You can justify it in any number of ways. It was late, you had a few too many drinks, or you simply thought it was funny.
Unfortunately, that picture you were tagged in chugging down a beer, half-naked, while holding up an offensive gesture at a party is anything but funny to a prospective employer. At best, it will be forgotten or ignored; at worst, it will cost you the position.
Increasingly, employers check social media when screening job candidates. A 2015 study conducted by CareerBuilder found that 52 percent of employers use the internet to research employees, which was an increase from 2013 and 2014, which saw 39 and 43 percent of employers doing so, respectively.
A different study conducted by Jobvite in 2014 paints a more extreme picture: it showed that 93 percent of hiring managers review a candidate’s social profile prior to making a hiring decision. Disconcerting for many is the fact that 55 percent of these managers have reconsidered hiring a candidate because of something negative they discovered.
This post will highlight the findings of the two different aforementioned studies concerning social media use by both employees and employers, in the process examining how employers look at social media profiles, and what they look for.
Let’s Be Friends
In a social media landscape with private profiles that restrict access, many employers have taken the step of asking job candidates to be friends on social media, so that they can view information that is put off-limits.
The aforementioned 2015 CareerBuilder study found that 35 percent of employers that look at social media to screen candidates have sent friend requests to or followed candidates with private accounts.
Interestingly, it is said that 20 percent of employers end up having their friend request declined by the prospective employee.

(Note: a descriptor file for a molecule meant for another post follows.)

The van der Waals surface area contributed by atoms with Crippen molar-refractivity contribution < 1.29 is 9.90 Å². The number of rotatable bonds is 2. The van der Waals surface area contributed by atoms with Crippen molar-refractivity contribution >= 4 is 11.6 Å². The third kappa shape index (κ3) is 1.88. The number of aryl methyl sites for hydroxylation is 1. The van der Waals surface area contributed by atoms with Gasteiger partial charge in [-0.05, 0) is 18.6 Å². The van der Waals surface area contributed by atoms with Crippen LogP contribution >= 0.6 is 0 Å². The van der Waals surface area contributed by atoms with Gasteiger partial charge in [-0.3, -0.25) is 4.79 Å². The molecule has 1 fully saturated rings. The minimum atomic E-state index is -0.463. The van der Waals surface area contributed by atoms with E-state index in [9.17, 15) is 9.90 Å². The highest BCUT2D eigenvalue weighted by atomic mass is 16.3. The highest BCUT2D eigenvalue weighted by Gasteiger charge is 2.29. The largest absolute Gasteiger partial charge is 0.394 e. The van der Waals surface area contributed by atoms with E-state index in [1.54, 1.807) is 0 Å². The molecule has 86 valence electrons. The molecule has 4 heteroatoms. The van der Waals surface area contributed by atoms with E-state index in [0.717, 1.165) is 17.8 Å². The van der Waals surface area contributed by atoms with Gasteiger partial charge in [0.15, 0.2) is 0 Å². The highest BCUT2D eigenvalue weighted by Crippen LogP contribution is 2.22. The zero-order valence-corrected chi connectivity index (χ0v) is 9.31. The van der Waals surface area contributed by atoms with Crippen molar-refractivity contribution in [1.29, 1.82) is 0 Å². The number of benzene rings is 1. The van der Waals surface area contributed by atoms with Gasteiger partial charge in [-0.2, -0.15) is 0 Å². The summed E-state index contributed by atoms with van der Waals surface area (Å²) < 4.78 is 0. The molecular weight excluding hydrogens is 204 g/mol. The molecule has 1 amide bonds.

On sites that don’t alert one that someone has viewed their profile— think Facebook and Twitter, as opposed to LinkedIn— friend requests are also thought of from the employer’s perspective as an alert that the employer has viewed the candidate’s social profile.
What They Look For
Once an employer becomes friends with you on social media, they’re usually going to try to find pertinent information that they don’t see in your job application, resume, cover letter, or from references.
Contrary to popular belief, employers aren’t always looking for negative things on social media. A full sixty percent of respondents in the CareerBuilder study said that they were looking for information to help verify the candidate’s skills and qualifications, while an additional 56 percent wanted to see that the candidate knows how to conduct themselves professionally online.
A clear minority— 21 percent— expressed that they were looking for reasons not to hire a candidate.
Nevertheless, there are red flags to employers on social media that job seekers should never make evident during the interview process.
One should never post about illegal drugs on social media, as 83 percent of recruiters saw this as a major red flag. Posts of or about sexual content are also a big no-no with 70 percent of employers looking at this in a negative light.
Engaging in profanity in general is generally unwise, along with talking excessively about politics and religion. Make sure you spell things correctly and use good grammar: 66 percent of hiring managers are believed to frown upon those who make simple communication mistakes on social media.